After one client was notified that her passwords were found in a data leak and may compromise the accounts from her iPhone:
Compromised... Some of your passwords have appeared in a data leak, putting those accounts at high risk of compromise. iPhone can help...
It turns out, other than the password was to easy to guess, it was also due to password reuse. Of course the immediate action you need to take is to follow its recommendations to change all the affected passwords.
But what needs to be explored further is why people still use the same password for their accounts although it’s been proven that this cause more damage when they get hacked. This issue stems from the fact that most non-technical people still resort to using memory to store their passwords, so they’re limited to either one short, easy to guess password or a bit more complicated one but then it’s used in every other accounts or even worse short and easy and reused everywhere. It bears repeating that this is a really dangerous practice, so we need to stop using the same password for two or more accounts.
So if we need to have a unique password for each account, it will be overly difficult (if not impossible) to create those passwords, much less memorizing them. That’s where a password manager comes handy.
Although password manager is already in use for a long time, there’s still a big gap between the technical and non-tech people. The latter, even if they have the password manager installed, still hesitate to use it, just because old habit dies hard or maybe they feel intimidated to try something new.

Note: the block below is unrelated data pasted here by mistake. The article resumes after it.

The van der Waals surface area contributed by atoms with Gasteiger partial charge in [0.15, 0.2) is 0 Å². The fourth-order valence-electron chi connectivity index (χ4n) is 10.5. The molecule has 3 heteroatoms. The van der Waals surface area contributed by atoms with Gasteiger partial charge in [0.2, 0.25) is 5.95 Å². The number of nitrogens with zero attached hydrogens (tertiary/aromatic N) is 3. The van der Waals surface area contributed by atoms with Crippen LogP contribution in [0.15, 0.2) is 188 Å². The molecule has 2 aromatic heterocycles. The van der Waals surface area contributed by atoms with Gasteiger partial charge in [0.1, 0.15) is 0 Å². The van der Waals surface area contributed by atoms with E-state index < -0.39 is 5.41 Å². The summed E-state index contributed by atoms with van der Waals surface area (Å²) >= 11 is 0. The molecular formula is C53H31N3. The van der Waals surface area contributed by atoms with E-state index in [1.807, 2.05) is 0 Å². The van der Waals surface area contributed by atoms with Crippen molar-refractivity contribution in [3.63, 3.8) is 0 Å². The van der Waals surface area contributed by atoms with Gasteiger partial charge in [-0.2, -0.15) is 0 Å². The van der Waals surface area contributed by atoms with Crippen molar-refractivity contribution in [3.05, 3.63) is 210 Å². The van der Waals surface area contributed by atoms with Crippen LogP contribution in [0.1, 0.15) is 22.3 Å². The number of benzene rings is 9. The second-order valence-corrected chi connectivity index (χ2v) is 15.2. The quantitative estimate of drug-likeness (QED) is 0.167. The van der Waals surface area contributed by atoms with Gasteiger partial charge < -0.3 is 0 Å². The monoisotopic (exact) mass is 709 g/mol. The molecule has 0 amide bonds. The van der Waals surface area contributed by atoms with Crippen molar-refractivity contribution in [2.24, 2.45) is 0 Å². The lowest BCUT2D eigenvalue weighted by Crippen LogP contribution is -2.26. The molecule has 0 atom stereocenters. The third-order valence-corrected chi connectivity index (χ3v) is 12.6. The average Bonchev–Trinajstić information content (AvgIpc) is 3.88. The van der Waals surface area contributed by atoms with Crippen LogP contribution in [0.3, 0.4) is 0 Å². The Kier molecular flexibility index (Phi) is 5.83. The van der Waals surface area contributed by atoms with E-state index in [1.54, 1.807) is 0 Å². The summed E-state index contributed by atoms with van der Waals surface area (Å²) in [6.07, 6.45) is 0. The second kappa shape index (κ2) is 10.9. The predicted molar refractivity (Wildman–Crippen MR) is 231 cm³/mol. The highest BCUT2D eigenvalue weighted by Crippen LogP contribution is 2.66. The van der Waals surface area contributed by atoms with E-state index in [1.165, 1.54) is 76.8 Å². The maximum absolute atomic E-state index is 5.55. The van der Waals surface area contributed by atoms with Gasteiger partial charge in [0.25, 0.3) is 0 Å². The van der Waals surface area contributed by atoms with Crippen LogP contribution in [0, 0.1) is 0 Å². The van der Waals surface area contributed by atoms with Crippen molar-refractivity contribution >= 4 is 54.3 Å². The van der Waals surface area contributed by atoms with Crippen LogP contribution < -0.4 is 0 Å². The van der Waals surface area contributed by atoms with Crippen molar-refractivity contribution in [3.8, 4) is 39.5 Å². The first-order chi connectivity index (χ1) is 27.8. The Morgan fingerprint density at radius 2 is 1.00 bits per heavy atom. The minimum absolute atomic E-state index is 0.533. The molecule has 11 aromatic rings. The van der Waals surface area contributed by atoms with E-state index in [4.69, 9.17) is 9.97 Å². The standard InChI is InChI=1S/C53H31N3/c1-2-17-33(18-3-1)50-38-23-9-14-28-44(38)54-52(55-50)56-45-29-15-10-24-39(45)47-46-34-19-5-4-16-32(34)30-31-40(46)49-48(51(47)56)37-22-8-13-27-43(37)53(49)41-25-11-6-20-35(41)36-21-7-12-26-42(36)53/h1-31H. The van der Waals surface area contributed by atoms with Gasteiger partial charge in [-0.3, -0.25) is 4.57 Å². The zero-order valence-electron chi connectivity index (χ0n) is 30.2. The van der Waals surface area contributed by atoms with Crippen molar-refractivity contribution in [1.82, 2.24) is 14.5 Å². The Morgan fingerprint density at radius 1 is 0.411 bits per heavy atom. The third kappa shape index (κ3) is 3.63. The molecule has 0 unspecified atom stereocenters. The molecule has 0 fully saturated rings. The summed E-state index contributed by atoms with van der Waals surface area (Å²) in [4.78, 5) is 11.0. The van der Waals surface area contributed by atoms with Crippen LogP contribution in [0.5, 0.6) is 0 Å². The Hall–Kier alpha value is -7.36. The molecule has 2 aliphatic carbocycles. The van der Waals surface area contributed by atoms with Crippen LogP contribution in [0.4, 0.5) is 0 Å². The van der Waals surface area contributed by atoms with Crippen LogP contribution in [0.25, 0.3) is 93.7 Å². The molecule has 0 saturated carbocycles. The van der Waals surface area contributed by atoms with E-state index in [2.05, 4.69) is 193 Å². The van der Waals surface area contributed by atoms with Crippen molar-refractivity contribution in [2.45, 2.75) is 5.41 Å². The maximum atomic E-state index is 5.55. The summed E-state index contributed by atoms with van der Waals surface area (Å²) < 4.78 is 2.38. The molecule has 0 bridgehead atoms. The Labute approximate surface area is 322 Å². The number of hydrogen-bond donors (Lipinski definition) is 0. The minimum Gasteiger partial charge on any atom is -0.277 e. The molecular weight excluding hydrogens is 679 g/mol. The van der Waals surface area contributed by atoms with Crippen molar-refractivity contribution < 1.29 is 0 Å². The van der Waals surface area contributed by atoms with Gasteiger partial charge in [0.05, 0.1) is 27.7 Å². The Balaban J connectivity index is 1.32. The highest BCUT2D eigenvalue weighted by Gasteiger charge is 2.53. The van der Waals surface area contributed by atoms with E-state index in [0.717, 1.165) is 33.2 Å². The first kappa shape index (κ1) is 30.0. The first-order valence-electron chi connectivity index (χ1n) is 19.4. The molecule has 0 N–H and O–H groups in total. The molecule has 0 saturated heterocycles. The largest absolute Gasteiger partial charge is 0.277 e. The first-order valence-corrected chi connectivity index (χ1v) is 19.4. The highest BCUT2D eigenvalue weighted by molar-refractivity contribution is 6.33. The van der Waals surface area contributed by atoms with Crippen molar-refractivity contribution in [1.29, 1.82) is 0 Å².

Nobody should feel intimidated using a password manager. If anything, using a password manager can actually make your life easier.
Here’s a simple way to get started. In this post, we’ll use 1Password as our password manager of choice. However, this is not the only one available. You can always choose your own password manager that suits your need. The principle is going to be the same.
By using a password manager, instead of memorizing so many easy-to-guess passwords, you just need to create one long passphrase and use that as your “master key” that you need to guard closely.
To increase the security of the master password, make that a passphrase that is easy to remember and makes sense to you. For example, you can use an unusual sentence such as, “What book do I like? The answer is Romeo and Juliet.” It is really up to you whether you want to use punctuation, capitalization or not. The point is, the more complex it is, the better as long as you can remember it.
Once you decided on the master password, install 1Password app (both on your phone and PC). If you want to make it even easier, don’t forget to install the browser extensions.
One useful shortcut to remember is CTRL + \ for Windows (or Command + \ on Mac) that you can use to enter your user id and password on a login page. But in order to use this feature, you need to have your 1Password unlocked first. Otherwise, 1Password will ask you to type in your master password to open it first.